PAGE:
Monday, November 7, 2011

Ugandan Art Ideas

Soap Carved Mask:
Just finished my first ever soap carving- how did I escape childhood without doing this? This is a possible craft for our school's Cultural Arts Day on Uganda in 2012. With 30-45 minutes, the kids may need to finish at home if they are perfectionists like their art teacher.
*Tools: plastic knife, chopstick, toothpick and popsicle sticks.
Remember to look at all sides while carving. Be prepared- soap dust everywhere! At the end, kids will need to wash hands with water only.

2D African Mask:
The 4th & 5th graders are drawing African masks with oil pastel & pastel right now in art class (see above sample and directions below). We will watch a video of a mask dance/rite from Western Africa

**ADDENDUM ON MASKS: we learned during our African studies that masks are more Western African than Eastern. Thank you to Francis, Ed, Elizabeth and company for all your great work on Cultural Arts Day!

Batik with spray bottle:  Another idea for a craft rotation.
*Tools: white crayon or candle, paper, diluted paint in spray bottle (I used tempera), paper towels
Kids draw designs, adult teaches proper "spray bottle techniques" (quick, open & close motion~ not slow and incomplete pull). Each kid gets up to 4 sprays, then wipes off extra "dye" with a paper towel. A new, double-folded school paper towel is placed around batik like a folder to get home safely.
Beaded Necklaces:  
Tools: recycled glossy mailings (campaign mailings, Bed Bath & Beyond Coupons, etc), scissors, glue, old pencils, string, pony beads
Kids will make necklaces in art class before CAD, to be worn the day of.

Friday, October 28, 2011

Clay Tips Unveiled

We just finished a successful week of clay lessons. I do clay for a school of 750+ kids in one week. It is a fast-paced, productive and exhausting week. Thank goodness for my "clay angels" (a.k.a. parent volunteers). I'm sharing my top tips with all of you:
1) practice with playdoh the week before (see previous post for recipe for homemade playdoh) or at the very least, draw your ideas.
2) get help with cutting the clay! I now have a scale out. Most grade levels get 1/2 pound of clay per child. Although I can eyeball the clay, I find the scale helpful to people who don't work with it much so they can calibrate their cuts.
3) Label materials. See photo. This helps volunteers and kids with clean up.
4) Label projects. I now have teachers write absent kids' names or "all present" on a post-it note and stick it to the clay box. Soon I'll make a spreadsheet of kids who were absent for the clay day and the glazing day so I can catch those kids sometime before our spring art show. My goal is to have everyone in the school complete the clay lesson
5) Post directions for parent volunteers. I get specific with these directions such as "write name only on the bottom of clay" (otherwise names creep up the sides of pinch pots and names get painted over later).

Yes, this is art class- it should be creative and fun. However this is the one lesson we can't finish the next week (not gracefully anyways). All kids and volunteers know the expectations. When the bell rings, they need to "make it work". I think we're all really proud of ourselves by the end of the lesson.

Thursday, October 27, 2011

Play Dough!

Who doesn't love play dough? The homemade kind is so much better than store bought. We just finished using it in art class as a preparation for our clay project (gives the kids a chance to plan their project) and I used it at a baby shower I threw (we played sculpturades which is like pictionary but 3D rather than 2D). This play dough is not edible (I've heard the salt levels can be toxic). Here's the recipe I use:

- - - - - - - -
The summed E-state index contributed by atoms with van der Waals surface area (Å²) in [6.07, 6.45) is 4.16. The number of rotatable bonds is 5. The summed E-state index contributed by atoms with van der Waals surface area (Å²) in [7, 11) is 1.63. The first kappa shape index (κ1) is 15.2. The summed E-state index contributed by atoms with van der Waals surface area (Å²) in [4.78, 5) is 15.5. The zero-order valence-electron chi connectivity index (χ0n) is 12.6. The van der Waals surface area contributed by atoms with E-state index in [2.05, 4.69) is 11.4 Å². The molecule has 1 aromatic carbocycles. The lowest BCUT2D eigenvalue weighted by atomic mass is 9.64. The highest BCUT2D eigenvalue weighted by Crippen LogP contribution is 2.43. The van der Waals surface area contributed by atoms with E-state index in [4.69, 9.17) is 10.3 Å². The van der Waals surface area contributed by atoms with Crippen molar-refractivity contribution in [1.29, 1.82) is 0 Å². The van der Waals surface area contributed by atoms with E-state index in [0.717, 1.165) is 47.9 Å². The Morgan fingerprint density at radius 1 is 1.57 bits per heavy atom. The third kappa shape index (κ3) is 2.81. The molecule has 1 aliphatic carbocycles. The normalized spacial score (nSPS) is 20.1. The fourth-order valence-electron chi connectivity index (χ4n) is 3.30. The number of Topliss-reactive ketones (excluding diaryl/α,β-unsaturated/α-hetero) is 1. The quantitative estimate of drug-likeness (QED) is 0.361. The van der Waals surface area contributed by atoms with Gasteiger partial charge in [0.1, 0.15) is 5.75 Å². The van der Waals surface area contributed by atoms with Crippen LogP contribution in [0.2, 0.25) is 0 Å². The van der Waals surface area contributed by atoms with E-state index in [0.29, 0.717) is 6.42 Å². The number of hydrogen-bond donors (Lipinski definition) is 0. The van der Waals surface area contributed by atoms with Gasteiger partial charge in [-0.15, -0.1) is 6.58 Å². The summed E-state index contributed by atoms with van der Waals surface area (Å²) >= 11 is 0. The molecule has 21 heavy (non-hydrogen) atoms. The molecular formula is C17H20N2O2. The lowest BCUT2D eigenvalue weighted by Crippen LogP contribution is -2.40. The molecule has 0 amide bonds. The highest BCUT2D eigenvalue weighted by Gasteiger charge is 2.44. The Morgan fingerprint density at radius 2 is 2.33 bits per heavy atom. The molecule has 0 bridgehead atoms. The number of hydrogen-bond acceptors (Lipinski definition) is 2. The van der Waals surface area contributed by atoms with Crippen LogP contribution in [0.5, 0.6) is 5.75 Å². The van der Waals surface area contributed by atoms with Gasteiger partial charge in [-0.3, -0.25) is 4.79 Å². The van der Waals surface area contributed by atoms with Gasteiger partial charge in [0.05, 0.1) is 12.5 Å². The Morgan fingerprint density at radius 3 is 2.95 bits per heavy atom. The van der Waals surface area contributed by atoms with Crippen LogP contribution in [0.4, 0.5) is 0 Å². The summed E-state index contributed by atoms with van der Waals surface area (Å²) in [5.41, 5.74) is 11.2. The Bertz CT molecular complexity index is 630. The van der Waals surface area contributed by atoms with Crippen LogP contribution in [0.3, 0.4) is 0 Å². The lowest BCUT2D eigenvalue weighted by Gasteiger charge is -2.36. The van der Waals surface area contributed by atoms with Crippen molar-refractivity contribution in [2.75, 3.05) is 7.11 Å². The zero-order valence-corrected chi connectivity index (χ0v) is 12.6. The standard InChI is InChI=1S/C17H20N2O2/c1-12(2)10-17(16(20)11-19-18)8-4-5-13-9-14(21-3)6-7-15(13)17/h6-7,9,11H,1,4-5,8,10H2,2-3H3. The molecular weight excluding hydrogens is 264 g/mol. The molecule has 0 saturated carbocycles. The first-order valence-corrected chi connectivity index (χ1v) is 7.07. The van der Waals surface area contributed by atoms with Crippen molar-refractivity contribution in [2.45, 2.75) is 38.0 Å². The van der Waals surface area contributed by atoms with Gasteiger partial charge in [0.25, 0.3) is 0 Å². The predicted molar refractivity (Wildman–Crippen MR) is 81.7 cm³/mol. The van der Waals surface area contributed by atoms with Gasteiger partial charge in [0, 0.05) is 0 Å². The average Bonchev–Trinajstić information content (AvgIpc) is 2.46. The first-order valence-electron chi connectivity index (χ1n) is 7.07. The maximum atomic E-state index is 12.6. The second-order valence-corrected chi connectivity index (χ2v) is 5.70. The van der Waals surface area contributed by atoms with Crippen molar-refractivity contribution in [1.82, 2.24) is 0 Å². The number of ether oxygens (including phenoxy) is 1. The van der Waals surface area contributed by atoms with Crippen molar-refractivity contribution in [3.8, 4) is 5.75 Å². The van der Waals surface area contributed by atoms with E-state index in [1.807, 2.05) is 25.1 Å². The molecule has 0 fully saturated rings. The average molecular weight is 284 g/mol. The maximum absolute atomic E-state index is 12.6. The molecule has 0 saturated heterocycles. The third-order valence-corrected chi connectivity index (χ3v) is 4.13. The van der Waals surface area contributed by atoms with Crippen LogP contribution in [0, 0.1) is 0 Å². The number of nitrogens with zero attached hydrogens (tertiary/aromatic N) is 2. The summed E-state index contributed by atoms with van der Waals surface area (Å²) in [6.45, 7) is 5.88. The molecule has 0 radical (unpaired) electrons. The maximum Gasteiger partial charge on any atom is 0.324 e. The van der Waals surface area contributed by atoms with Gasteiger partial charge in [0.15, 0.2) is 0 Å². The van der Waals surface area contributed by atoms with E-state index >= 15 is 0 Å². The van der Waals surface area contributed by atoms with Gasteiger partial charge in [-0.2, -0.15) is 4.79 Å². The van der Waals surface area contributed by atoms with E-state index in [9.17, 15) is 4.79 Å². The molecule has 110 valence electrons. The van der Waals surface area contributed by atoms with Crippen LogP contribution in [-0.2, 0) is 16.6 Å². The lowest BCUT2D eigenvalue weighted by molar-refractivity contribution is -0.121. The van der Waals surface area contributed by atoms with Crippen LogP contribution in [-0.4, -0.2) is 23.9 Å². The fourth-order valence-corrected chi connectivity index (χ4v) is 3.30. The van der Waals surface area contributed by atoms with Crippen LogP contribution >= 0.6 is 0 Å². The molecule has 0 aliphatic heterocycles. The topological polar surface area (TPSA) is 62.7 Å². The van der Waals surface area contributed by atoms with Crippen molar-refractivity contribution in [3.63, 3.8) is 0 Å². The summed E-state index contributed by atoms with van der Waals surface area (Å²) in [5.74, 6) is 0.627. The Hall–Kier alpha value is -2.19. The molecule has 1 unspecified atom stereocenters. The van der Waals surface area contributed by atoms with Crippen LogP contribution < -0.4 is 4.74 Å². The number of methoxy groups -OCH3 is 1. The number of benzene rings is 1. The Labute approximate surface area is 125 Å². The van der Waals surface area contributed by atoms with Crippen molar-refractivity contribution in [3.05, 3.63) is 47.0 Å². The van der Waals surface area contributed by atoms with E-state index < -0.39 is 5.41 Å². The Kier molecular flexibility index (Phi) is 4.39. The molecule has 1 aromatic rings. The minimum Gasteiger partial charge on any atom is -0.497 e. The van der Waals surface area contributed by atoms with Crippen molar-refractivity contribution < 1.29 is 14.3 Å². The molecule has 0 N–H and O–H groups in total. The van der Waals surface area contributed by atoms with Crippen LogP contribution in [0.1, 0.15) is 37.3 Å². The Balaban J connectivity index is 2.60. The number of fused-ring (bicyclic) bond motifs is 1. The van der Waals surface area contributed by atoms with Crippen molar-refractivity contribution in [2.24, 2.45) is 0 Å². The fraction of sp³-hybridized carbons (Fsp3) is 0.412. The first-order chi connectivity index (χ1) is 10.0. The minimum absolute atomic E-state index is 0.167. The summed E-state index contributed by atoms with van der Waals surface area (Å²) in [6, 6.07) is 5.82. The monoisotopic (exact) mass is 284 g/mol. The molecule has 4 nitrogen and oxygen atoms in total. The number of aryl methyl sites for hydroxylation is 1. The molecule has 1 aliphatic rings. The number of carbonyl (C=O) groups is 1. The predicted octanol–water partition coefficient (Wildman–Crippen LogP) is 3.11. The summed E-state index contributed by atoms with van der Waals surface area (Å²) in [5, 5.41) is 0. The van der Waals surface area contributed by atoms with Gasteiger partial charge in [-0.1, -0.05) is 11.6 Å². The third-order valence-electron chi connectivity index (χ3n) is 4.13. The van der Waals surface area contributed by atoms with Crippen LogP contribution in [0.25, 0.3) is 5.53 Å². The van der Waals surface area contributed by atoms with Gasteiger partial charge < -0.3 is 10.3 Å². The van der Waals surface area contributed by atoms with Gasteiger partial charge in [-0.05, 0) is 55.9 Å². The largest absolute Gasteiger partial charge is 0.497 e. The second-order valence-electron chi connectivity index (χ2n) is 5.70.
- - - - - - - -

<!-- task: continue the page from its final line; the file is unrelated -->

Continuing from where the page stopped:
1 cup flour
1 tablespoon vegetable oil
1 cup water
½ cup salt
2 teaspoons cream of tartar
Food coloring

Combine all ingredients in a large saucepan. Use a wooden spoon to stir over medium heat until ball forms. Turn the hot ball out onto a counter or cutting board and begin kneading as it cools.

Yields 4-6 small balls

Tuesday, September 20, 2011

The Happiest Artist on the Block: Working with Rocks, Sand, Leaves & Clay

Process not product. You’ve heard it a million times and we all know the importance of it. A meaningful art experience develops character and reaches the soul. It’s a bonus that it makes us smile when we look at it on our walls.  I developed a rich series of art projects in my K-5 art room that focuses on process, uses tactile materials (behold- your most energetic kids calm down), and incorporates nature studies (our theme this year in art class). I’d like to share this with you.  Please view the photographs of the works since the pictures speak volumes about the unconventional processes and creativity that was unleashed in the art room. I hope your kids get to experience this soon!

Day 1: Working with Rocks. The kids learned about Stonehenge and Andy Goldsworthy (art/artists who use rocks!) via the  SMARTboard. Look up Andy Goldsworthy if you don’t know his art, it is pretty inspiring. You can view clips of his video on YouTube and see his work in person outside the De Young Museum in San Francisco (see cracks in sidewalk, reminding us of our ever changing tectonic plates). Here’s the plan- students each borrow a tub of rocks which they need to sort by color, size, shape or texture. They then arrange the rocks a la Andy Goldsworthy.* The kids got so creative with this~ they made the rocks spiral out in descending sizes, stacked them or created animals out of the rocks. Photographs were taken so we could document our work. Bonus to teachers/parents- no messy clean up!

Follow up to Rocks & Andy Goldsworthy: Arranging leaves.  Go outside when those autumn leaves start falling. Look at the beautiful creations the kindergartners made. Try sticks, shells, rocks and any other natural treasures that you find.*